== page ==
554 F2d 990 Firth v. United States

554 F.2d 990

John J. FIRTH, Plaintiff-Appellee,
v.
UNITED STATES of America, Defendant-Appellant.

No. 75-1973.

United States Court of Appeals,
Ninth Circuit.

May 31, 1977.

Gary P. Snyder, Asst. U. S. Atty., argued, James L. Browning, Jr., U. S. Atty., San Francisco, Cal., for defendant-appellant.

Ronald C. Winchell, argued, San Francisco, Cal., for plaintiff-appellee.

Appeal from the United States District Court for the Northern District of California.

Before CHAMBERS and CHOY, Circuit Judges, and BELLONI,* District Judge.

CHAMBERS, Circuit Judge:

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1

This case, before us now for the second time, is an appeal from the district court's judgment on remand awarding the seaman plaintiff damages in the amount of $183,000 for his admiralty injury claim under the Public Vessels Act (PVA), 46 U.S.C. § 781 et seq., and the Suits in Admiralty Act (SIA), Id. § 741 et seq. Plaintiff Firth originally brought suit in district court against the United States for injuries sustained in the course of his duties as "messman" aboard a government vessel. Plaintiff allegedly slipped and fell on a wet passageway aboard ship, causing injury to his back. The wet condition of this passageway assertedly resulted from the government's negligence and caused the accident.

2

After trial without a jury, the district court rendered written findings of fact and conclusions of law. The court found inter alia that plaintiff had failed to hold on to handrails available on the passageway, despite knowing that the passageway was unsafe. Plaintiff's injury was characterized as a "disabling disability which is not permanent in nature," and he was found to be suffering from a traumatic neurosis. The district court, after meticulously analyzing plaintiff's employment and earnings background, also found that plaintiff had a poor prior work record and that his injury would disable him only for a period of 2 years into the future. Reasoning that plaintiff would have continued as a seaman employed on a semi-annual basis but for the accident, and that such a projection would "reasonably coincide with the life-style of this plaintiff for a great number of years prior to the accident," the court assessed wage-loss compensation and anticipated earnings through 2 years of future disability at $22,936.28, such figure including an annual presumed 5.7 percent salary increase. After additional assessments of $2000 for future medical expenses and $3000 for past and future pain and suffering, offset by $693.99 of unearned wages already paid, the total recovery amounted to $27,242.29. The district court, however, reduced this total by half, based on plaintiff's 50 percent contributory fault in not availing himself of the passageway's handrails. Thus, plaintiff's net recovery was $13,621.14, plus costs incurred in prosecution of the action.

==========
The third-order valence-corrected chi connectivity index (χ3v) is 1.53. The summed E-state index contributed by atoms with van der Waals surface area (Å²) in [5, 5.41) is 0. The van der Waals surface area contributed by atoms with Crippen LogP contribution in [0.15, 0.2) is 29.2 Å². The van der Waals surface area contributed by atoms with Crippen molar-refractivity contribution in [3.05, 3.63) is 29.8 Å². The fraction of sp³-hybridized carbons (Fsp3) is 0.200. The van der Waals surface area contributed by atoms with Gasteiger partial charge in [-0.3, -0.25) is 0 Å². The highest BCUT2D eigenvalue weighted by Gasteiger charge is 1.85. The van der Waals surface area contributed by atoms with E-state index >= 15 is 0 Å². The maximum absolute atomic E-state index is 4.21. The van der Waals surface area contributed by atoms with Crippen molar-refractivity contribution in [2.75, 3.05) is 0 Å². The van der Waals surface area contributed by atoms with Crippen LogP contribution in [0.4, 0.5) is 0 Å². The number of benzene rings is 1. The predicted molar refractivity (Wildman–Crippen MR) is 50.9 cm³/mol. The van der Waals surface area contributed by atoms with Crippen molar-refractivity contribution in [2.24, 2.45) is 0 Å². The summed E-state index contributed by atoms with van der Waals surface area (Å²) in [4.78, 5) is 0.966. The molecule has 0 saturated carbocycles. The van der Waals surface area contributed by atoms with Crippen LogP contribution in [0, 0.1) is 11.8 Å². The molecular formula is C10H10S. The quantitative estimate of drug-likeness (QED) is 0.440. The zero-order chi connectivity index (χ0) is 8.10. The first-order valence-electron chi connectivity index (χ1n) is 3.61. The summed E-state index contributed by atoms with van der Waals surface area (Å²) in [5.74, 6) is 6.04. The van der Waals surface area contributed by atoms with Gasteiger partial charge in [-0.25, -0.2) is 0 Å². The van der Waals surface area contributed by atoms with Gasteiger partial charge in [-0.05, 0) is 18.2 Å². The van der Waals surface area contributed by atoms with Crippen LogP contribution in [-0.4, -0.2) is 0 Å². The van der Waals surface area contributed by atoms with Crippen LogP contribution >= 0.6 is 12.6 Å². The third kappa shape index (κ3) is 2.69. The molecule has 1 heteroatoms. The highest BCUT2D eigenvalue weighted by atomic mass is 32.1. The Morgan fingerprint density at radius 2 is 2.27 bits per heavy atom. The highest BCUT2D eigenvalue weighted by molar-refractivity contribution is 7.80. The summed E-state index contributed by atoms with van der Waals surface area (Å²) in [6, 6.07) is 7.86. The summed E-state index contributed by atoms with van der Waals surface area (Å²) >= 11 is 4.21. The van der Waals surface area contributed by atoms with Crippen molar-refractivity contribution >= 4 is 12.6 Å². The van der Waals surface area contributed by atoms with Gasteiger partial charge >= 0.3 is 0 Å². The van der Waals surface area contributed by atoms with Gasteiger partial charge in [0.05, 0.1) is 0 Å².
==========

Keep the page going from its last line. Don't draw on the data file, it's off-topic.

3

Plaintiff appealed to this court on the ground that he was inadequately compensated for his injury. In a memorandum decision, we reversed and remanded. This court first found no real evidence of contributory negligence to justify cutting the recovery in half. Based on the premise that plaintiff's fall occurred at a "T" intersection on the passageway, we noted that no handrails existed at the intersection, and thus plaintiff could not have been contributorily negligent for failing to hold on to what was not there. Therefore, it was concluded that the government failed to sustain its burden of proof on the defense of contributory negligence, since it did not show "beyond conjecture whether there were any handrails in the 'intersection' where the accident happened." This court further held that the damages award "was substantially too low, even before discounting it fifty per cent." Finally, no error was found in the $2000 award for future medical expenses on the record before the court. The district court's judgment accordingly was reversed and remanded for proceedings consistent with our decision.

4